Stricter lockdown measures in January and their impact on business activity prompted a big reduction in electricity demand, down 9.5 percent compared to the equivalent month a year earlier, when lockdown measures had yet to be imposed, according to power grid operator IPTO’s monthly report.
Most of the country’s retailers were forced to disrupt their business activities in January following a period of less stringent retail measures in the form of a click-away service, enabling customers to pre-order and pick up goods from shops by appointment or, this measure’s extension, click-in-shop, permitting customers to enter stores, see and even try products by appointment.
Electricity demand in the high-voltage category was down by 3.3 percent in January compared to the same month a year earlier, the IPTO data showed.
Interestingly, despite the plunge in electricity demand, electricity production increased by 12.9 percent in January, hydropower being the biggest mover with a 221 percent increase, following power utility PPC’s decision to use its hydropower units as a result of elevated water reserves.
The domestic production increase was attributed to a fall in electricity imports and rise in electricity exports, the greatest quantity going to Italy (43%), followed by North Macedonia (24%), Bulgaria (22%), Albania (9%) and Turkey (2%).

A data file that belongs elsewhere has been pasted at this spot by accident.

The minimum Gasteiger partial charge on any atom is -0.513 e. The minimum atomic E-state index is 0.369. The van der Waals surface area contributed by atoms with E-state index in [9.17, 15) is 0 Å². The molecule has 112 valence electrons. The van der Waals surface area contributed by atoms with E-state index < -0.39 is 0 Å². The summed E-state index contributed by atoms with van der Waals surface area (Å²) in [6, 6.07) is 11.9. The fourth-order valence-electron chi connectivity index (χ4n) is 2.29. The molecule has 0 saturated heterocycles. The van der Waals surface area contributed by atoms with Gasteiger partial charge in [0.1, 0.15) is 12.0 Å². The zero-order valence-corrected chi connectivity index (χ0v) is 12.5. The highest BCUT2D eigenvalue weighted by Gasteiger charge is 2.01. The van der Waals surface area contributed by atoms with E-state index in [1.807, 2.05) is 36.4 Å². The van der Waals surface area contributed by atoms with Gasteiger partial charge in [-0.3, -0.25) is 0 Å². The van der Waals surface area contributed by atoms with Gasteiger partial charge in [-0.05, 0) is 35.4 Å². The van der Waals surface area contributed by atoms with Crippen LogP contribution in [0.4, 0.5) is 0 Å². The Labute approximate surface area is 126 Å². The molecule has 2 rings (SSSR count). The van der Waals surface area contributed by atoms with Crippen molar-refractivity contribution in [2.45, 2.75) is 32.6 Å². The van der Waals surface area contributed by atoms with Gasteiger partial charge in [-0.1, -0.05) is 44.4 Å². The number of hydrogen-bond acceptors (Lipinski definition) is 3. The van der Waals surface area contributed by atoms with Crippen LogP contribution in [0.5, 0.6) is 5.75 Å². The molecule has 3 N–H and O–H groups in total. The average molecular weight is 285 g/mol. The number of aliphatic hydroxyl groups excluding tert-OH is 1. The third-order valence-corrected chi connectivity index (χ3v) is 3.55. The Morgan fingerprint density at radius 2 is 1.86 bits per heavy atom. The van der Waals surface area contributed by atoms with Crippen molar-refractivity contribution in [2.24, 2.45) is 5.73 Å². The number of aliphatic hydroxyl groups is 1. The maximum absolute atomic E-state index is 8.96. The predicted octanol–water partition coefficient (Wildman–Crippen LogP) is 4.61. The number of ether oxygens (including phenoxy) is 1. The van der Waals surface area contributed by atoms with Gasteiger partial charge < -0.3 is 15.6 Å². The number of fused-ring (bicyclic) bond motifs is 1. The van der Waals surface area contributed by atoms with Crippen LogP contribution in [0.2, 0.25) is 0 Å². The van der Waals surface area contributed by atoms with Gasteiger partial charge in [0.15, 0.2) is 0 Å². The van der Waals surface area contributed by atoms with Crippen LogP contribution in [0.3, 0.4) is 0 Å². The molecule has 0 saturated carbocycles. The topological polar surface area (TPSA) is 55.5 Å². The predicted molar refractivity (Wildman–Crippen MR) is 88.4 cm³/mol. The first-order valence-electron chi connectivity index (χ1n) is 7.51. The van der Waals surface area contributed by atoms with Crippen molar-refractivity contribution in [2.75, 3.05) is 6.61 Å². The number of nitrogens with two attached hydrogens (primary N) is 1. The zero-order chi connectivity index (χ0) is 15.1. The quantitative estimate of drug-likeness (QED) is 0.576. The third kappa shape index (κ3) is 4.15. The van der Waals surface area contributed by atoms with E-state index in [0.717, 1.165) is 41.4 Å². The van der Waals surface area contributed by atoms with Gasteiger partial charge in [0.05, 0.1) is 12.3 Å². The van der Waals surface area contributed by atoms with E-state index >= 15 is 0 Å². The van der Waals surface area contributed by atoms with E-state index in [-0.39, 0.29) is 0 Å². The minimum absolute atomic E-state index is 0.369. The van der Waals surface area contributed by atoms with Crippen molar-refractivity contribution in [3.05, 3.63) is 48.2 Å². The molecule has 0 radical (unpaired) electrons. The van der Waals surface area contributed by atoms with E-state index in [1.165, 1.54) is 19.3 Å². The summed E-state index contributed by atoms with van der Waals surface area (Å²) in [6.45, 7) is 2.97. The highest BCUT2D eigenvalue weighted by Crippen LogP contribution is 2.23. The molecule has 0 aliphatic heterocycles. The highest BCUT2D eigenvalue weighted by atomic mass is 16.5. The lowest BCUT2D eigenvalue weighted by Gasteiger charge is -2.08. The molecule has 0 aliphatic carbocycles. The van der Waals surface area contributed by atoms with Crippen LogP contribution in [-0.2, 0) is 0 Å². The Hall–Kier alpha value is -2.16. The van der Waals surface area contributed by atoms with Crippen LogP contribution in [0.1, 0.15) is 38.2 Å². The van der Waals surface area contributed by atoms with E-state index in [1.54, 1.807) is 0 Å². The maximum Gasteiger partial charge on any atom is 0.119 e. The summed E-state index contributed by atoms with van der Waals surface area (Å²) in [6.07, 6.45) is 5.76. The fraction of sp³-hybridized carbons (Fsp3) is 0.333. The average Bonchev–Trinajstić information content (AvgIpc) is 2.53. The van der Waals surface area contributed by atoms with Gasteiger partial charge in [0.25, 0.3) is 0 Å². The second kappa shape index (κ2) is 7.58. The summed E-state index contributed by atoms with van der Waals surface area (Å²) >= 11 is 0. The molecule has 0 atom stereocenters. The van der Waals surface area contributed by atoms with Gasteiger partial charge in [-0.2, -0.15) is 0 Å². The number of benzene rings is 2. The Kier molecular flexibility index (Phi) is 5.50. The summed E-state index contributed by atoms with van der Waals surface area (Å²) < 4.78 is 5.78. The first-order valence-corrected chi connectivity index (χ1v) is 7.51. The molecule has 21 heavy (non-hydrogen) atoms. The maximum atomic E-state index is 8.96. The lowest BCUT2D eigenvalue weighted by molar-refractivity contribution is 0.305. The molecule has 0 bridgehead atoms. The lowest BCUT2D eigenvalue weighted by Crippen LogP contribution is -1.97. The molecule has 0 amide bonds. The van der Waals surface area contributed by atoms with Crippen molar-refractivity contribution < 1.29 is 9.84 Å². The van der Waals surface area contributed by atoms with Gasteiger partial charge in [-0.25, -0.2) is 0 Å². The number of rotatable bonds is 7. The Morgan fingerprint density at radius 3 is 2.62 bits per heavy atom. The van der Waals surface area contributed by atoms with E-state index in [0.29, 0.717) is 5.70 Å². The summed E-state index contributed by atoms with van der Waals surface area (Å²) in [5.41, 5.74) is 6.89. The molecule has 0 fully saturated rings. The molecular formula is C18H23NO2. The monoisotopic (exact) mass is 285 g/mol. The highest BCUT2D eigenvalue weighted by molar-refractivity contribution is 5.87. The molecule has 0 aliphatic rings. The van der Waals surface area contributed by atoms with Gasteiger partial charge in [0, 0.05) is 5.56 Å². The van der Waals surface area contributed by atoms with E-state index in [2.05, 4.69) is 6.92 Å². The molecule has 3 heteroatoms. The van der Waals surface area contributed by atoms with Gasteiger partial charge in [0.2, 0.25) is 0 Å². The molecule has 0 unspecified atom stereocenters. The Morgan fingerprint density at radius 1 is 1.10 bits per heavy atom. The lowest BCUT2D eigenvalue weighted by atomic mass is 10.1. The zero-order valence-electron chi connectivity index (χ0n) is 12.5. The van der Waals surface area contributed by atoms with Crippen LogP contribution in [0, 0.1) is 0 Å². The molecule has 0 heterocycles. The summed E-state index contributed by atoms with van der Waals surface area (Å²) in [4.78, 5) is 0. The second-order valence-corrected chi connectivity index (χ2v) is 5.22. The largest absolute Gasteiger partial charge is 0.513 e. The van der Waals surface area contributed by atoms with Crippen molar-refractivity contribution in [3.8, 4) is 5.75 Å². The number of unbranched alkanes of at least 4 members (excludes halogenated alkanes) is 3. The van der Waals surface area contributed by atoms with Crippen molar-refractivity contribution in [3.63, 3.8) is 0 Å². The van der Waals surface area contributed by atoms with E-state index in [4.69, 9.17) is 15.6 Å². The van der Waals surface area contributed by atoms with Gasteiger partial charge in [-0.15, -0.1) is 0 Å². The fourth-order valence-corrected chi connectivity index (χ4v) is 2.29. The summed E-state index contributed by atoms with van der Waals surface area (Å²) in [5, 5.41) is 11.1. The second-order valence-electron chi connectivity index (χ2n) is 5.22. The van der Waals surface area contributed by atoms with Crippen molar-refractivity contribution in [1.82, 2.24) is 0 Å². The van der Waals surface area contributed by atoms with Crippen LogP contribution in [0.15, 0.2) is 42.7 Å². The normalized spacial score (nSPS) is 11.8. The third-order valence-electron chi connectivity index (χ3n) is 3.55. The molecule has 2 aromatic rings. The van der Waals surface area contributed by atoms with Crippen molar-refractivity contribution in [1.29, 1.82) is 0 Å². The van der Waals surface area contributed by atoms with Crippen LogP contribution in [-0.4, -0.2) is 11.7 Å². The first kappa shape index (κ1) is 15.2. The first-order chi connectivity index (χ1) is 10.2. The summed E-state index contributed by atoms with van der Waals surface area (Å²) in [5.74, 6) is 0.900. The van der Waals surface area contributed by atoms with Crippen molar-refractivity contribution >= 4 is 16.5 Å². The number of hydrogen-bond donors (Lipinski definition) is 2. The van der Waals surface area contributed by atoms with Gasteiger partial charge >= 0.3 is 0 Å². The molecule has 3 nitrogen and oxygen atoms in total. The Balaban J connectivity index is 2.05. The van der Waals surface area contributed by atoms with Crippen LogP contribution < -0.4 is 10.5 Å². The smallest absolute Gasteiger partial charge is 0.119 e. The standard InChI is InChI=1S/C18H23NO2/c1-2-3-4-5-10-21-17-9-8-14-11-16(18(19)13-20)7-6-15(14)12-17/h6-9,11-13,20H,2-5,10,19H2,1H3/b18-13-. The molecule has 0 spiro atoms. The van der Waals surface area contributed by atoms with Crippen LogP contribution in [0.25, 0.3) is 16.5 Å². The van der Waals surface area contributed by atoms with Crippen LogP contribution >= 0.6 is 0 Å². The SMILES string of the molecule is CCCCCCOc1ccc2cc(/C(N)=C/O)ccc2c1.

RES output was higher by 43 percent in January as a result of strong winds during the month, while, on the contrary, lignite-fired generation fell 43 percent. Natural gas-fueled power station output was also down, marginally, by 2 percent.
In terms of energy mix share, natural gas-fueled power stations held a 36 percent share, RES units captured 35 percent, hydropower’s contribution represented 16 percent, and lignite was responsible for 13 percent of total electricity generation in January, the IPTO figures showed.
PPC covered 66.6 percent of electricity demand in January, followed by Mytilineos (7.52%), Heron (5.89%), Elpedison (4.63%), NRG (3.49%) and Watt & Volt (2.74%).